How to Become a Cosmetic Chemist: Education and Career Roadmap

Research the requirements to become a cosmetic chemist. Learn about the job description and read the step-by-step process to start a career in cosmetic chemistry.

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Do I Want to Be a Cosmetic Chemist?

As a cosmetic chemist, you'll develop and test skin cream, makeup, perfume and other beauty products. You're likely to work on the research and development team of a cosmetic company. Because your duties will involve partnering with co-workers, it's important to be able to function within a team or take a leadership role when needed. You'll also need to follow established safety precautions to avoid injury when working with chemicals.

Job Requirements

To get started in this field, you'll usually need a bachelor's degree in chemistry or a similar science, along with research experience. The following table outlines the main requirements for cosmetic chemists:

Common Requirements
Degree Level Bachelor's degree*
Degree Fields Chemistry or a closely related major*
Experience 1-3 years of experience in product formulation*
Key Skills Excellent oral and written communication; ability to solve problems, think analytically and work within a team; strong mathematical skills**
Computer Skills Familiarity with analytical, scientific, database, digital imaging and word processing software***
Technical Skills Ability to operate a variety of laboratory equipment, such as lasers and spectrometers***

Sources: *December 2012 online job postings, **U.S. Bureau of Labor Statistics, ***O*Net Online.

Step 1: Complete a Bachelor's Degree Program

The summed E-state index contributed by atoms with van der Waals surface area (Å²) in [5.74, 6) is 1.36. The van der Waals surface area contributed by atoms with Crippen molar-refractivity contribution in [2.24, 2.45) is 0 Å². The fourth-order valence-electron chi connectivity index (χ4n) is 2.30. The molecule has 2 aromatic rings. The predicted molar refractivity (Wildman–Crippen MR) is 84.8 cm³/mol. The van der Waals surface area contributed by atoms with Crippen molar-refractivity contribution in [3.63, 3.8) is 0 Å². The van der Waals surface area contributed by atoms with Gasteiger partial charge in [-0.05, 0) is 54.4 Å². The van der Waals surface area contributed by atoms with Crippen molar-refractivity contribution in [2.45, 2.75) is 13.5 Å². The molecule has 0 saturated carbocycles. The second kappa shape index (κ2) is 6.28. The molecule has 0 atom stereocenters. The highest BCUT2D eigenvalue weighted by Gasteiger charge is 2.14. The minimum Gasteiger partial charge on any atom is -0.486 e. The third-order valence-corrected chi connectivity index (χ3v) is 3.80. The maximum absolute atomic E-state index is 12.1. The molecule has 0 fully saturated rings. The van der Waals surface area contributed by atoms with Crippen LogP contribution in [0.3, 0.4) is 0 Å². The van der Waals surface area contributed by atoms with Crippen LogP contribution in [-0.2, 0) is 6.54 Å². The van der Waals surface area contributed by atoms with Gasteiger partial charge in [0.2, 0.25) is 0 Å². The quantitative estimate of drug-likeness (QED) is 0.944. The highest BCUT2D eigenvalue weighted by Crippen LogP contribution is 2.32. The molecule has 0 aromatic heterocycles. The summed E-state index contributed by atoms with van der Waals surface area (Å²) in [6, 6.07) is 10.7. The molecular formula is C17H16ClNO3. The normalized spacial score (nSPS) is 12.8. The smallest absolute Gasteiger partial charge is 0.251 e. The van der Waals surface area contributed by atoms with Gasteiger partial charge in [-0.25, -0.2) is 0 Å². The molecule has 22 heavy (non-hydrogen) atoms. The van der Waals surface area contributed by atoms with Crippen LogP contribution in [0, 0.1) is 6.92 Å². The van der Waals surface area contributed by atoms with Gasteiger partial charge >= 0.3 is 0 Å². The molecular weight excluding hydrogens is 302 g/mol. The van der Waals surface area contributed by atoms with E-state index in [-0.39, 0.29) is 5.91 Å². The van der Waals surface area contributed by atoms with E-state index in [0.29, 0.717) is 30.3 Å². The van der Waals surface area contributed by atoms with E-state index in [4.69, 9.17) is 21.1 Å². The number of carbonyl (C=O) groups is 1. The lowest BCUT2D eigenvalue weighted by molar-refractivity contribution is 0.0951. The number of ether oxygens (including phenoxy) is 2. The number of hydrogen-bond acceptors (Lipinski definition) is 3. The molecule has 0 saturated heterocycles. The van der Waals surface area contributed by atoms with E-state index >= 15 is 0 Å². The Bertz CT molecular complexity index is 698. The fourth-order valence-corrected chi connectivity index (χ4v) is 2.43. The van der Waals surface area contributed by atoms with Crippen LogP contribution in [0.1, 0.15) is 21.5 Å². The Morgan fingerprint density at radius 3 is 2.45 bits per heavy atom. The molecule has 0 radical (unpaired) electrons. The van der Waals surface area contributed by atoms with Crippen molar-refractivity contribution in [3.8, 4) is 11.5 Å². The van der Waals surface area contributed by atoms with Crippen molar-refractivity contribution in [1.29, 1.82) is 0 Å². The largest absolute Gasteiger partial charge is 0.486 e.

Entry-level positions typically require a bachelor's degree in chemistry or a related field, like engineering or physics. Chemistry degree programs include courses in organic, analytical and physical chemistry along with calculus and statistics. Students also gain experience with laboratory equipment and common computer software programs used in chemical and molecular modeling.

Step 2: Gain Work Experience

Entry-level workers can start their careers through fellowships, temporary assignments or lab technician positions at research universities or private cosmetic companies. This may involve working under experienced chemists and performing basic laboratory duties. With experience, candidates can advance to cosmetic chemist jobs.

Success Tip:

  • Join a professional organization. The Society of Cosmetic Chemists offers membership to chemists who hold bachelor's degrees or a valid combination of education and experience. Members receive access to annual conventions, educational programs and a journal featuring research developments in the field.

Step 3: Earn a Graduate Degree

Although not required for most positions, larger companies may prefer cosmetic chemists to have a master's degree or Ph.D. in chemistry. Several graduate programs allow students to concentrate their studies in cosmetic sciences, and some schools offer 5- or 6-year dual degree programs that combine bachelor's and master's degrees. Graduate-level chemistry coursework includes extensive research and studies of statistical analysis methods. A variety of advanced chemistry classes are also required. Cosmetic sciences specializations include courses in skin and hair care, color cosmetics, polymer chemistry and product development.

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